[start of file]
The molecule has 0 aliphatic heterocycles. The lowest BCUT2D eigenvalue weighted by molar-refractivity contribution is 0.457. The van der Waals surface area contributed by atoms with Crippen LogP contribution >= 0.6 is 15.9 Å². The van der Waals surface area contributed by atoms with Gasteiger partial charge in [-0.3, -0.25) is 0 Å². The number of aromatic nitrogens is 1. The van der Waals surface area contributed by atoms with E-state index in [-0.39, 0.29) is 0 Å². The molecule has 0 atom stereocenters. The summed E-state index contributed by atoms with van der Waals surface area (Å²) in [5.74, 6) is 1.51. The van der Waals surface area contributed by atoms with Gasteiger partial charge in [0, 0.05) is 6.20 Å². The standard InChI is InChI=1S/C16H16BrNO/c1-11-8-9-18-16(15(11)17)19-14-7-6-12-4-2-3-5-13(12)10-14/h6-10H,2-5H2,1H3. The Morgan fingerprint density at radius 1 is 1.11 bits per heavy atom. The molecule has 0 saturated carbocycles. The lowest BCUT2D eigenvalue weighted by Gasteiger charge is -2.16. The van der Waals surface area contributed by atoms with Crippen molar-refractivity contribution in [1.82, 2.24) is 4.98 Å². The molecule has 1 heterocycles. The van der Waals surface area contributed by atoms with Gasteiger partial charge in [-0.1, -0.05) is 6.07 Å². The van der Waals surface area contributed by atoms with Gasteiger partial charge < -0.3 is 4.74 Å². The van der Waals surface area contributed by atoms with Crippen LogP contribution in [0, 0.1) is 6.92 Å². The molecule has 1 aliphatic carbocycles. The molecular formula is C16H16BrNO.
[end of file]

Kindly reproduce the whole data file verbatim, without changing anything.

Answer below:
The molecule has 0 aliphatic heterocycles. The lowest BCUT2D eigenvalue weighted by molar-refractivity contribution is 0.457. The van der Waals surface area contributed by atoms with Crippen LogP contribution >= 0.6 is 15.9 Å². The van der Waals surface area contributed by atoms with Gasteiger partial charge in [-0.3, -0.25) is 0 Å². The number of aromatic nitrogens is 1. The van der Waals surface area contributed by atoms with E-state index in [-0.39, 0.29) is 0 Å². The molecule has 0 atom stereocenters. The summed E-state index contributed by atoms with van der Waals surface area (Å²) in [5.74, 6) is 1.51. The van der Waals surface area contributed by atoms with Gasteiger partial charge in [0, 0.05) is 6.20 Å². The standard InChI is InChI=1S/C16H16BrNO/c1-11-8-9-18-16(15(11)17)19-14-7-6-12-4-2-3-5-13(12)10-14/h6-10H,2-5H2,1H3. The Morgan fingerprint density at radius 1 is 1.11 bits per heavy atom. The molecule has 0 saturated carbocycles. The lowest BCUT2D eigenvalue weighted by Gasteiger charge is -2.16. The van der Waals surface area contributed by atoms with Crippen molar-refractivity contribution in [1.82, 2.24) is 4.98 Å². The molecule has 1 heterocycles. The van der Waals surface area contributed by atoms with Gasteiger partial charge in [-0.1, -0.05) is 6.07 Å². The van der Waals surface area contributed by atoms with Gasteiger partial charge < -0.3 is 4.74 Å². The van der Waals surface area contributed by atoms with Crippen LogP contribution in [0, 0.1) is 6.92 Å². The molecule has 1 aliphatic carbocycles. The molecular formula is C16H16BrNO.